Wednesday, September 16, 2009

The Fun Guy's (fungi) in my Yard

This is Parker, my husbands-cousins-kid...which technically doesn't make him my real relation, but doesn't take away from the fact that he's a fun guy, on one of my painted fungi, yard artworks. I had a few friends over for drinky-winky's Sunday morning and while touring the garden I found a mushroom that looked like my painted Ash stumps but after a few Bloody Mary's, I forgot to get back out and take a picture. Parker's image will have to suffice. When doing a bit of research I realized that the quintessential 'toadstool' red and white polka-dotted wonder (A.muscaria) , which is closely related to conifer growth (I have an Afghan Pine in my yard) favorite of the groovy generation, once hunted by myself with copious other cannery workers in Alaska...another chapter, involving the accidental drugging of my Maine Coon, Geronimo, which incidentally turned him into the coolest, bath taking feline ever...was not exactly what I found. The pattern, height and shape were on target but the color was slightly was a bit orangy. That variety is the Flavivolata...alas, having the same properties, but I missed my chance. Damn.
Isn't he a bit impish?

The defining features of the Amanita muscaria species group are:
The presence of warts on the cap;
The presence of a ring on the upper stem;
Concentric zones of shagginess at the top of the swollen stem base.
I didn't have one...I think, though my memory is a bit...blurry.

Fuligo Septica "dog vomit" slime mold
The lovely breathing super cell organism recently re-coded as a mold vs. fungi appears in my yard regularly. Last year was the first time I found it though and my sister in-law sent me a mini time-lapse image of it is wild! It reproduces by spores and feeds on microorganisms in dead plant material. They range from a few centimeters on up...the largest one recorded was 30sq. meters...sounds like a bad B-rated film...The Dog Vomit that ate Austin!
I was unable to hunt that factoid down though, so it could all be just an amarita flight of fancy.
Found this group this morning growing under a Cast Iron leaf in my newly spread Sylvan Mulch beneath the American Elm in the backyard. It's quite lovely and they tend to come up regularly after a rain. Anyone know what they are...and more importantly, can I eat them?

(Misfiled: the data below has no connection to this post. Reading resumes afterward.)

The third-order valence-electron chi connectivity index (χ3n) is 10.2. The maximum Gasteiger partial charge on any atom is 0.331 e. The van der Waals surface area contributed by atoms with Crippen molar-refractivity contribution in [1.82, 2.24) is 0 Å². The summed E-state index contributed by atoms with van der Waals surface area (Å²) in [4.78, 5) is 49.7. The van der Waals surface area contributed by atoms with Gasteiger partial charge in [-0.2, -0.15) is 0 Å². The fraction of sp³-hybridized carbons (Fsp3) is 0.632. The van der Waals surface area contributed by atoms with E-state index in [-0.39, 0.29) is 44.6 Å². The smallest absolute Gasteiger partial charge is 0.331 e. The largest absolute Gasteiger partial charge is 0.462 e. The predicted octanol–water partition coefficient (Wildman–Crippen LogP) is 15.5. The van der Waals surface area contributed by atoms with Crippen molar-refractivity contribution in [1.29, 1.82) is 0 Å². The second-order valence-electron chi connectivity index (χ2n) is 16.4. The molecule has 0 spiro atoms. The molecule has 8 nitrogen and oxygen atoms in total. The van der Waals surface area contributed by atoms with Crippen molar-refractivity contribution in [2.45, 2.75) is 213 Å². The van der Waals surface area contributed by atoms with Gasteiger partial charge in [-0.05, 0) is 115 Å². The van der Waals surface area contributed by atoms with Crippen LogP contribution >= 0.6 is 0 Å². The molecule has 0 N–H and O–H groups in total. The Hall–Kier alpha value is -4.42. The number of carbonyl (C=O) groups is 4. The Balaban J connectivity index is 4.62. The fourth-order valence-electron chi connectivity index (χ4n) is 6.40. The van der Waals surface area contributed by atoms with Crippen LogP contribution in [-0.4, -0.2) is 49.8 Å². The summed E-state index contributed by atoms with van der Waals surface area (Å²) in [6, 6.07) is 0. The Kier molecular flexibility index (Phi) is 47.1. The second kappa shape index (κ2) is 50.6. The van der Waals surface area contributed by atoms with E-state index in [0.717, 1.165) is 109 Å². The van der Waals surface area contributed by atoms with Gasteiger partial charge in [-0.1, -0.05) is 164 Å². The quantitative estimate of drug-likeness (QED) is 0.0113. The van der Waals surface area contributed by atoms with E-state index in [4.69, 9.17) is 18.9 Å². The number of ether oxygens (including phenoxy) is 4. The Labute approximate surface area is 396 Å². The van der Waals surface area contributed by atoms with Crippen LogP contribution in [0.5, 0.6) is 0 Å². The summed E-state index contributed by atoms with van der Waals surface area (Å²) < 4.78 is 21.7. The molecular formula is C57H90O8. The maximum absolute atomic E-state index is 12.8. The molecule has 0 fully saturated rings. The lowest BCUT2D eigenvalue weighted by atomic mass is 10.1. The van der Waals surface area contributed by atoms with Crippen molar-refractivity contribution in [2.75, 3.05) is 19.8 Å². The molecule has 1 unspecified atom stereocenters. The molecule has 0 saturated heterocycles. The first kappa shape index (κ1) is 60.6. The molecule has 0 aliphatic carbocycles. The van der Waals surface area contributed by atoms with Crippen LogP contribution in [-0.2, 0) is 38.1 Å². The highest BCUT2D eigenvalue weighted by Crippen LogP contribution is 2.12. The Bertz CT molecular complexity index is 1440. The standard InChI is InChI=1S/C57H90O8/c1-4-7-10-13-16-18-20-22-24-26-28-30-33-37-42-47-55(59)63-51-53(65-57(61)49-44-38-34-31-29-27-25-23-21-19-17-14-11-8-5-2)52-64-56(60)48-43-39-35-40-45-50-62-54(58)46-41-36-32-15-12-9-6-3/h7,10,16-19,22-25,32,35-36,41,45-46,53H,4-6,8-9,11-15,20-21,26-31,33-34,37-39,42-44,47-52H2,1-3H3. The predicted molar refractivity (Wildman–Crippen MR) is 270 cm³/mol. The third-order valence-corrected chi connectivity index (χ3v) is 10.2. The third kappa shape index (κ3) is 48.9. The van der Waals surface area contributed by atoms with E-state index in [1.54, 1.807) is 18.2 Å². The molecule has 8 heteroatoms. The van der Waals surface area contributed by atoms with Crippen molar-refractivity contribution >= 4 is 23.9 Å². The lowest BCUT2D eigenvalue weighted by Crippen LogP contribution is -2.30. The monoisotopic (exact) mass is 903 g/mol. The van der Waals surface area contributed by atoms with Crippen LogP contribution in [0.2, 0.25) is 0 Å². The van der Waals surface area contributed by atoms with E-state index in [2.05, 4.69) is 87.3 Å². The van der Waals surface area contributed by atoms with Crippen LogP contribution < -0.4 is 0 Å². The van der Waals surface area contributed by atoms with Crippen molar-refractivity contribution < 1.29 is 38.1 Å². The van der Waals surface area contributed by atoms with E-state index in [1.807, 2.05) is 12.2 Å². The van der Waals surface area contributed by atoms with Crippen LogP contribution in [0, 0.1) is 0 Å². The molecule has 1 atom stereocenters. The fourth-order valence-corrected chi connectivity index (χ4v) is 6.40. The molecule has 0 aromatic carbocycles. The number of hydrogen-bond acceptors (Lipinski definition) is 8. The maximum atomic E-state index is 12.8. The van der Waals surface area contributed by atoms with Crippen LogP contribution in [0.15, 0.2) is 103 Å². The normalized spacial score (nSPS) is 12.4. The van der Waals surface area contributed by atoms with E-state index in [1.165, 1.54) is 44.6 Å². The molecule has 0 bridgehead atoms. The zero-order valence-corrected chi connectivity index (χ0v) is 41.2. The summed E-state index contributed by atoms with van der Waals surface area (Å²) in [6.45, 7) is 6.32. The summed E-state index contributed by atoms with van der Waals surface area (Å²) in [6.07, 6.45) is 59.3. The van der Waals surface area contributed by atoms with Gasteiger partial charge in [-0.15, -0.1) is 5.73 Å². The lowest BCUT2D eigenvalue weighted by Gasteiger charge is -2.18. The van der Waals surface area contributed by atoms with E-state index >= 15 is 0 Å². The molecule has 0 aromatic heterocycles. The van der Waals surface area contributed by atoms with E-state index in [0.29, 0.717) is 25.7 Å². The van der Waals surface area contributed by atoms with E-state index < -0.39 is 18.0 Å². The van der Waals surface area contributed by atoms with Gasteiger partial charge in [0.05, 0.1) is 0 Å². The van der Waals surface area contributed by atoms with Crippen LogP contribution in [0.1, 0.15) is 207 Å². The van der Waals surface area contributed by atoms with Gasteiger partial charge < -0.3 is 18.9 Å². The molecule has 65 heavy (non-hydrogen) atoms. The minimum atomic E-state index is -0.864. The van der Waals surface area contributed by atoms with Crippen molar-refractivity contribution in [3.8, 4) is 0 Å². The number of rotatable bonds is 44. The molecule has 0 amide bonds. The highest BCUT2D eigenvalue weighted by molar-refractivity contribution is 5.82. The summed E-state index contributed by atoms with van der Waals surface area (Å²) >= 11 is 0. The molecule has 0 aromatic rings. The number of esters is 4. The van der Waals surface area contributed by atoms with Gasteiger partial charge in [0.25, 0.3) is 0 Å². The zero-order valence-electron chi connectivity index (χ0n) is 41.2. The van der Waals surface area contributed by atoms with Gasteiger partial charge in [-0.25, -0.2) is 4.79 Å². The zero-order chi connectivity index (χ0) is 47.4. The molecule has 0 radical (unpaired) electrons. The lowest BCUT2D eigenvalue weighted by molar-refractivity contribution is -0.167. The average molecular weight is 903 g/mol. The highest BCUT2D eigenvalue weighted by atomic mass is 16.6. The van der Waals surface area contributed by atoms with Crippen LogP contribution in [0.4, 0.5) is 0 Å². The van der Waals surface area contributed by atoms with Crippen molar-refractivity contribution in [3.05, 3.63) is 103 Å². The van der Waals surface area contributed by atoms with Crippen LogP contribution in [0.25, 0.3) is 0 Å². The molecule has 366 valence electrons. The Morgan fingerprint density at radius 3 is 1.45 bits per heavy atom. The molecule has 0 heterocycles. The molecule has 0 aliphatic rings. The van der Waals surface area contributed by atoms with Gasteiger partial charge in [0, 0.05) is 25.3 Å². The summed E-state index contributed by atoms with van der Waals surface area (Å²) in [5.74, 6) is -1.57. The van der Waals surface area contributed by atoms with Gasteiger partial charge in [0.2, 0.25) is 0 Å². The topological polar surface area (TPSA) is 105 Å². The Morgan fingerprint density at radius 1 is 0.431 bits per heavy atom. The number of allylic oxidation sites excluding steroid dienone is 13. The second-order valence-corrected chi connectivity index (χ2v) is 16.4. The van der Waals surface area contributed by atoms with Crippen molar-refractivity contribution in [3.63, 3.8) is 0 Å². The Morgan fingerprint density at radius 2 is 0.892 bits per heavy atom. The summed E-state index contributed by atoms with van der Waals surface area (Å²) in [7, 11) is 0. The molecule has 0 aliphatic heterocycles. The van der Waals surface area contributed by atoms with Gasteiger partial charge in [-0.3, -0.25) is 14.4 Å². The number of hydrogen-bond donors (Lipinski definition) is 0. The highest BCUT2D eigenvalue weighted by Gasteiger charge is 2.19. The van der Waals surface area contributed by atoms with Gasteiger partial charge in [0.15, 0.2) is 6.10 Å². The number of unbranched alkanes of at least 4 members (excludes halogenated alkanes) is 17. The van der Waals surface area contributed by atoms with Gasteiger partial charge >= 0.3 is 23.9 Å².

Leucocoprinus birnbaumii
And how about these beauties growing under my Peggy Martin Rose. They've come up before but this morning I had 12. The most common mushroom I find in my yard is tricholoma pardinum the generic squat, whitish mushroom with brown spots, and this tiny skinny brown thing that literally seems to melt by afternoon. Next time I buy compost I'm going to check out that mushroom compost and see what kind of stuff I get growing!

Happy Gardening!


Bob said...

If the compost has any cow remnants and you have a little luck, maybe you'll grow a little tan mushroom that bruises a bluish color at the end when it gets broken off. Now that there is a funguy.

Or so I'm told.

ConsciousGardener said...

Ohhhh, Bob...Do tell! I've never heard of such a fungi! I hope you're coming to the sure to hunt me down and say "Hi!"

bob said...

I certainly will, if I can be town. Your garden certainly looks incredible through your pics.

Bob said...

Your post took me back. Has that ever happened to you? You know, read something and a memory jumps into your head.

Lyn's Uncle, Orson Miller, was one of the foremost authorities on mushrooms and fungus in the world. He had traveled the world, studying them. You could not talk about anything else with him. We were talking salmon fly fishing in eastern Russia. He told of the many bears along the streams. Oh, and there was the coolest mushrooms growing out of the bear scat. They were bright red and they blah, blah, blah, yada, yada, yada. It has left a bad taste in my mouth for mushrooms ever since.

I'm going to try to come on the tour and see your garden. If I make it I won'e tell any mushroom stories, I promise.